Despite having declined nearly 9% year to date as of this writing, Johnson Controls' (NYSE:JCI) stock price has the potential to do much better for the rest of 2014. The three reasons I'll highlight include a specific end-market improvement, company restructuring, and exposure to an overall pickup in the economy. Altogether, it makes a powerful case for why Johnson Controls can rise from here.
As I discussed in my previous article, which outlines management's latest quarterly conference call, Johnson Controls is investing in acquisitions in order to expand its exposure to the heating, ventilation, and air conditioning, or HVAC, market via its building-efficiency segment. The company's other two segments are focused on the automotive industry. As such, building efficiency generated 29% of segmental income in the first nine months. However, investors can expect it to contribute more in the future following the $1.6 billion acquisition of HVAC-focused Air Distribution Technology, or ADT, and the announcement of a joint venture with Hitachi.
In addition, the ADT and Hitachi maneuvers show an effort to diversify away from Johnson Controls' core institutional HVAC market and into the commercial/industrial area. On this front, there are two positive things to look forward to. First, the commercial/industrial HVAC market tends to improve alongside the economy, and there are signs that U.S. growth will strengthen. Second, the institutional market appears to be picking up.
A quick look at the industry components in the Architecture Billings Index (a leading indicator of construction activity) confirms the recent pickup. A reading above 50 indicates expansion.
If the index is accurate, investors can expect an improvement in the HVAC market in the next year, and with the institutional market finally starting to improve, that should be good news for Johnson Controls.
Restructuring the automotive efficiency segment
The ongoing restructuring of the automotive efficiency segment (33% of segment income in the first nine months) continues apace, and readers can expect more benefits going forward. Income in the segment increased by 36% in the first nine months, with segmental income margin at 3.8% versus 3% for the same period last year. The margin improvement is part of the move to refocus the segment on its most profitable areas.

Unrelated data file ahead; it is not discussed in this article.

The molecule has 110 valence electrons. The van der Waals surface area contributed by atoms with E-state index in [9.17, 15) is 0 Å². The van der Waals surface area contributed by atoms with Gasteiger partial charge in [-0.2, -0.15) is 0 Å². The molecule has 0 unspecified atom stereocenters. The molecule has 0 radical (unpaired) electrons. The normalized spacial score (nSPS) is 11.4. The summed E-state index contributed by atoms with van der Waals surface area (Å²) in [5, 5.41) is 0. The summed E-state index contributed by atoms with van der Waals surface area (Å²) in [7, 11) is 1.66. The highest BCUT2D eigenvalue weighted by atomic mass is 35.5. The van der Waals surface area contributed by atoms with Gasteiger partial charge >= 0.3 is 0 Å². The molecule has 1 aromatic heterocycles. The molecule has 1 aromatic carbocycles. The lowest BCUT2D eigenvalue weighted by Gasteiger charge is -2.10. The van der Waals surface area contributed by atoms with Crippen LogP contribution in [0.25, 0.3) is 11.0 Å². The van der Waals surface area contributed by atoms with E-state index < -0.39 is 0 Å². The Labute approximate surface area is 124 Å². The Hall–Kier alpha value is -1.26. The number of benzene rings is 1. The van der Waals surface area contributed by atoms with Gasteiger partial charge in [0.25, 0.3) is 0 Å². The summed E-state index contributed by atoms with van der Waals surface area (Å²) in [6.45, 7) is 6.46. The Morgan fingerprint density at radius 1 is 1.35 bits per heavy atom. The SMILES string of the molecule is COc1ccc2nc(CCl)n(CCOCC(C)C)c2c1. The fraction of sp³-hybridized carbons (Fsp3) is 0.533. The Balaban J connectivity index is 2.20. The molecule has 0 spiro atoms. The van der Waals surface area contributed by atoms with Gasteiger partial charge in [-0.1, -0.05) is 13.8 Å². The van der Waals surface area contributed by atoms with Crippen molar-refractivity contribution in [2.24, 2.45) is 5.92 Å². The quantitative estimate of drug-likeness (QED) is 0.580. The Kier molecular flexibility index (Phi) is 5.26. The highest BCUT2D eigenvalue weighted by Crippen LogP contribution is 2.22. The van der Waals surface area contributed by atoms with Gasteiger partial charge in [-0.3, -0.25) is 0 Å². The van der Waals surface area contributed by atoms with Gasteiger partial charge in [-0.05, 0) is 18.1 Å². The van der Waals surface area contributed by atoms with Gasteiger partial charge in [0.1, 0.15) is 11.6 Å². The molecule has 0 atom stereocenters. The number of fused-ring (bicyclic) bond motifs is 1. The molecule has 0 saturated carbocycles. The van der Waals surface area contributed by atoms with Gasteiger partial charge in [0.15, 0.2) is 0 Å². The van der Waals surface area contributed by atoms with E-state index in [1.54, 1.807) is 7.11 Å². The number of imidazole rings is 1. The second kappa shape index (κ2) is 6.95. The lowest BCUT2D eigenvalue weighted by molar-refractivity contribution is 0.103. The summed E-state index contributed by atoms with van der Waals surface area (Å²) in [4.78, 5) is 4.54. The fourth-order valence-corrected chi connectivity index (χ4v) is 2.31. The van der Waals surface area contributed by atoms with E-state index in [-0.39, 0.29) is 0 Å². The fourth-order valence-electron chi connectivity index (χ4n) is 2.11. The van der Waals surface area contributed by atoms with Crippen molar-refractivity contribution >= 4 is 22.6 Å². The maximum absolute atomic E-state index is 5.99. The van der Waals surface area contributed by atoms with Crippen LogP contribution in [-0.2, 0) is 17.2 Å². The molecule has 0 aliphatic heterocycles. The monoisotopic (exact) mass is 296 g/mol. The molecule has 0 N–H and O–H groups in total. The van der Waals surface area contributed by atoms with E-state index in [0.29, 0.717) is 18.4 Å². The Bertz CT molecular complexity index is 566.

Moreover, the restructuring continues with the sale of its automotive electronics business to Visteon for $265 million and the creation of a joint venture with China's Yanfeng Automotive for its auto-interiors business. These moves will see the company focusing on its auto-seating business. This is good news, because the auto-interiors business actually lost $9 million in 2013, while the seating business (adjusting for a $476 million divestiture in electronics) contributed 88% of segmental income. The refocusing on seating will help management maximize profitability in the segment.
Power solutions pickup?
The power solutions segment manufactures car batteries, and as such, it's subject to demand from the aftermarket (around 75% of sales) and automotive manufacturers (25%). The case for improvement is simple: If the economy improves, then cars tend to get driven more, and if cars are driven more, then more car batteries will be bought.
For example, data from the U.S. Department of Transportation indicates that passenger miles for light-duty, short-wheel-base vehicles (i.e., cars) increased by 2.4% from 2009 to 2012. It's reasonable to expect that they will continue to do so in the near future, assuming an ongoing economic recovery.
All told, these three reasons indicate a mix of positive catalysts for Johnson Controls' share price, and investors should recognize the potential of this stock. The move to diversify away from the automotive sector is also a positive if you believe that diversification reduces risk. There is a lot to like about Johnson Controls, and with an improvement in the construction markets seemingly around the corner, the company looks set to reap the benefits of its investment in the industry.
Lee Samaha has no position in any stocks mentioned. The Motley Fool recommends and owns shares of Apple. Try any of our Foolish newsletter services free for 30 days. We Fools may not all hold the same opinions, but we all believe that considering a diverse range of insights makes us better investors. The Motley Fool has a disclosure policy.